By now, Thunder fans have memorized the NBA lottery ping-pong formula. They know by finishing with the league’s fourth-worst record last season, the Thunder has 119 ping-pong combinations, which means it has an 11.9-percent chance of winning the May 19 lottery. What many fans fail to acknowledge, somewhat inexplicably, is that leaves an 88.1-percent chance the Thunder will not get the No. 1 pick. Barring a deal, there is an 88.1-percent chance Blake Griffin will not be on the Thunder’s roster next season. How’s that for being Thunderstruck? The quicker Thunder fans accept these odds, the better off they’ll be come draft day on June 25. Only twice in NBA history has a team with the No. 1 pick traded that selection. In 1986, Cleveland drafted North Carolina center Brad Daugherty in a trade with the Los Angeles Clippers via Philadelphia. In 1993, Orlando drafted Michigan forward Chris Webber, then traded his rights to Golden State for No. 3 overall pick of Memphis State guard Anfernee Hardaway. This is the stubbornness the Thunder will face if it doesn’t win the lottery. Teams don’t give up the No. 1 pick easily, and when they do, the asking price is steep. Coming out of college, Webber and Hardaway were both remarkable talents and the best at their respective position. Yet the Warriors had to give up Hardaway and three future first-round draft picks to get the rights to Webber. That’s a hefty price tag, considering the value of those two players was fairly equal at the time. No one comes close to Griffin in terms of potential this year, which means the cost of getting the No. 1 pick figures to border on ridiculous — especially for the franchise located 23.19 miles away from where "The Terminator" played college ball. Thunder general manager Sam Presti will do what he can to obtain the No. 1 selection, but don’t expect him to jeopardize a young foundation that took two seasons to build. Don’t assume the Thunder will make whatever sacrifice is necessary to trade up to No. 1. Better prep yourself, because there’s probably a better chance the Thunder will trade down rather than up. The Thunder has the best chance of being saddled with the No. 5 overall selection in this year’s lottery. Those odds are a rather whopping 35.1 percent. If that indeed is where the Thunder is positioned, don’t be stunned if Presti swaps the No. 5 pick for more picks. After Griffin, there are slim pickins in this year’s draft, which explains why so much borderline talent left college early. If this year’s crop truly is as weak as many claim, why not trade down and take a chance on similar talent that’ll be available later in the draft while collecting future picks in more talented draft pools? With two first-round picks this year, two first-round picks next year and roughly $13 million in cap room, Presti certainly has several cards he could play. Cap room is handy for getting free agents and re-upping pending contracts. Draft picks are handy come draft day. What if Presti kept all the above and simply tried to fill some gaps with their lottery pick and the No. 25 overall pick next month? What if Presti drafted no one next month and instead maneuvered trades for proven NBA talent? Will this happen? Possibly. Could this happen? Absolutely. Only one team gets to pick Griffin. The 29 other teams have to do what’s best for them, including the Thunder. Consider yourselves warned. John Rohde: 475-3099. John Rohde can be heard Monday-Friday from 6-7 p.m. on The Sports Animal Network, including AM-640 and FM-98.1.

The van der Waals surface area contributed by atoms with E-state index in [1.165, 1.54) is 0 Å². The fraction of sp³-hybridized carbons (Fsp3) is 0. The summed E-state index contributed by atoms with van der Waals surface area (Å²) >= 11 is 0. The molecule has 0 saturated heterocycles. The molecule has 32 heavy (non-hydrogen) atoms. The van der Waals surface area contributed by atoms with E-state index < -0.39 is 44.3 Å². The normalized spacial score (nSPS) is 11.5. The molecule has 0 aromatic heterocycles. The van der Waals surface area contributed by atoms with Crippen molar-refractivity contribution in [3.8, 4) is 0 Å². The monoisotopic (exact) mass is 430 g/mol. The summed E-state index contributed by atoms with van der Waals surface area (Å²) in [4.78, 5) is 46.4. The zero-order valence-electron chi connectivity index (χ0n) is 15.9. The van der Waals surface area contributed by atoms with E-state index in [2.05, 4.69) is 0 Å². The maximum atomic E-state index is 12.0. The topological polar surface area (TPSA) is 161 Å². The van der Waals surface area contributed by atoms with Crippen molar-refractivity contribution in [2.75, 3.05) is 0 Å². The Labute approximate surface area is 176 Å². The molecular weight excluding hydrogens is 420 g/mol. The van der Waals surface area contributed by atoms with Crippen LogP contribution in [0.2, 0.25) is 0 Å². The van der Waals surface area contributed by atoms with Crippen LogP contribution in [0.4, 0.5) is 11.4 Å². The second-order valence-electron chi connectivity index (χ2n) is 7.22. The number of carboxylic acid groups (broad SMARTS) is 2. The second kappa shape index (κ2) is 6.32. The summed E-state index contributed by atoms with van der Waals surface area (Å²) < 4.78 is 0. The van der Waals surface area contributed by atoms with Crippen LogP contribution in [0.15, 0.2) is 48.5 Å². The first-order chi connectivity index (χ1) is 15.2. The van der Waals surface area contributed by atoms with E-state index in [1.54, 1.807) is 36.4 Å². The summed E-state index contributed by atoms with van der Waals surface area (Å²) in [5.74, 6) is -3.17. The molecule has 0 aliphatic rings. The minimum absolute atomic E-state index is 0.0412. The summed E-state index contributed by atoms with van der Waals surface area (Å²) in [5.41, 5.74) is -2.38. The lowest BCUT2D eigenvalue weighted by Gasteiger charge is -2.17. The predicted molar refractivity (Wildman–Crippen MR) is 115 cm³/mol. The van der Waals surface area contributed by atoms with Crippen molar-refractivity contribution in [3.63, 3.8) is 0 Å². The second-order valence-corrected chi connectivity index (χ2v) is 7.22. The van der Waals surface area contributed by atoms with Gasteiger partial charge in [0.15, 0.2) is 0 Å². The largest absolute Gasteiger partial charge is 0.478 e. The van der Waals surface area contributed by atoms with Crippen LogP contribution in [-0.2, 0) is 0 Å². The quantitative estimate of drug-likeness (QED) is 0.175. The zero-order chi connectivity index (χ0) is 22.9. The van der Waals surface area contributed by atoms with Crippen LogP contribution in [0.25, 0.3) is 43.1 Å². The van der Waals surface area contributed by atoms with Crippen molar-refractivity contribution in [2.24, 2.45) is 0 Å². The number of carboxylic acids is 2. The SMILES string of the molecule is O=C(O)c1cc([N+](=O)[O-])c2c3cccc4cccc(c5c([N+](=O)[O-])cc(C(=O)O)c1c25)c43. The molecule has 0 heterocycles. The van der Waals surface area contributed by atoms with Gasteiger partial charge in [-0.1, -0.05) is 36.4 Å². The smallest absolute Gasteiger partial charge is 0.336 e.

No. 1 Trades
Only twice in NBA history has the No. 1 draft pick been traded in that year’s draft. →1986: The Cleveland Cavaliers drafted North Carolina center Brad Daugherty after a trade that sent forward Roy Hinson from Cleveland to Philadelphia. That same day (June 16), the 76ers also traded center Moses Malone, forward Terry Catledge and two first-round draft picks to Washington for center Jeff Ruland and forward Cliff Robinson. →1993: The Orlando Magic drafted Michigan forward Chris Webber at No. 1, then traded his rights to the Golden State Warriors in exchange for Memphis State guard Anfernee Hardaway (the No. 3 pick that year), plus three future first-round choices.